The University of Tartu Centre for Sustainable Development seeks solutions for key societal issues arising from the ever-increasing conflict between the environmental planetary boundaries and the human impact. The centre brings together researchers and their expertise from the university’s four faculties and two museums and is a partner to non-university organisations.
Sustainable development means a balance between human and social well-being, cultural vitality, economic sustainability and preserving and recovering the natural environment. It involves intertwined topics, the problems of which can only be solved by drawing on the collective knowledge of various sectors and disciplines by cooperating and considering each other.
According to Margit Keller, Head of the Centre for Sustainable Development and Associate Professor in Social Communication at the University of Tartu, enhanced cooperation between different research fields is one of the key objectives of the centre.
“With the support of the centre, we want to make interdisciplinary cooperation easier and more visible both in and outside the university. We want to go deeper into this because new kinds of questions and solutions emerge at the borderline of scientific disciplines. We also aim to bring the aspects of culture and language and the topics of human health more prominently into the sustainable development debate.
Taivo Raud, the University of Tartu Director of Development, expressed hope that the centre will promote communication between researchers and policymakers, offering a synthesis of expert knowledge in different disciplines to meet Estonia’s important development needs. “The University of Tartu, as the only classical university of Estonia, has expertise in many fields of science. In the Estonian context, the centre therefore provides a unique collaboration platform for our partners.”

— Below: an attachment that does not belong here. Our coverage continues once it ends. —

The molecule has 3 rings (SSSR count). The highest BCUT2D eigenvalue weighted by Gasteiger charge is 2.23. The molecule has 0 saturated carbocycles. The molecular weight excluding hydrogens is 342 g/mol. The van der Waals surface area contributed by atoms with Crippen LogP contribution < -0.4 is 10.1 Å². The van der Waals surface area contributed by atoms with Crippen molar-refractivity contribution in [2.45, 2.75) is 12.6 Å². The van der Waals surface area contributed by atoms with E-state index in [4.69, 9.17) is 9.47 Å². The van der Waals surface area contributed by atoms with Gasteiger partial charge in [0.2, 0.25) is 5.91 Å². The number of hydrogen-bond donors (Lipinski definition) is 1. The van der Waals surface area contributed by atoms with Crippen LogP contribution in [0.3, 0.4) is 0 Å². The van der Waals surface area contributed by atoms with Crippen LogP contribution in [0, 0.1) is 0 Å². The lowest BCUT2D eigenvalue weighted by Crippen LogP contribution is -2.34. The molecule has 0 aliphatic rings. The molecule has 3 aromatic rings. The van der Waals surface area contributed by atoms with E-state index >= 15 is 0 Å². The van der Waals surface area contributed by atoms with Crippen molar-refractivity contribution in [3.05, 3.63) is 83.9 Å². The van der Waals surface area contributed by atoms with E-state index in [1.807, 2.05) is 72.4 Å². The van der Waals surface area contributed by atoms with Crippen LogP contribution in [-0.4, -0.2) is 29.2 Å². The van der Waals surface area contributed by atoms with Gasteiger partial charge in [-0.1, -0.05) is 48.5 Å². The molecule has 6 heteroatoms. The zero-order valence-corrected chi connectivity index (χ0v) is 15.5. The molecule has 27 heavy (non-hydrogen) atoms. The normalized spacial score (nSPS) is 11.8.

For example, people in Estonia speak increasingly more about integrated spatial planning, which covers land use, transportation, mobility, infrastructure development and people’s well-being. Collaborating with different research fields and partners makes it possible to offer science-based advice and support to the government and local authorities. Thereby it is possible in the development activities to consider climate change mitigation and adaptation, the quality of life of different social groups, biodiversity and the development of new technologies. A just transition in Ida-Viru county, for example, is an equally multifaceted issue, requiring the cooperation of various researchers; it implies long-term work on diversifying the economy and improving the quality of life in the region primarily associated with the oil shale sector.
The centre’s founders include the Faculty of Science and Technology, the Faculty of Social Sciences, the Faculty of Arts and Humanities and the Faculty of Medicine, the University of Tartu Museum, and the Natural History Museum and Botanical Garden. The centre is governed by a nine-member council representing our partners, the students and the Rector’s Office. Experts from all the university faculties will run the day-to-day work of the centre and also involve their colleagues so that the centre will operate as a network.
The official opening event of the Centre for Sustainable Development takes place on 13 December in the large hall of the university library. The event will be broadcast online on Worksup.
Futher information can be found on the webpage of the Centre for Sustainable Development.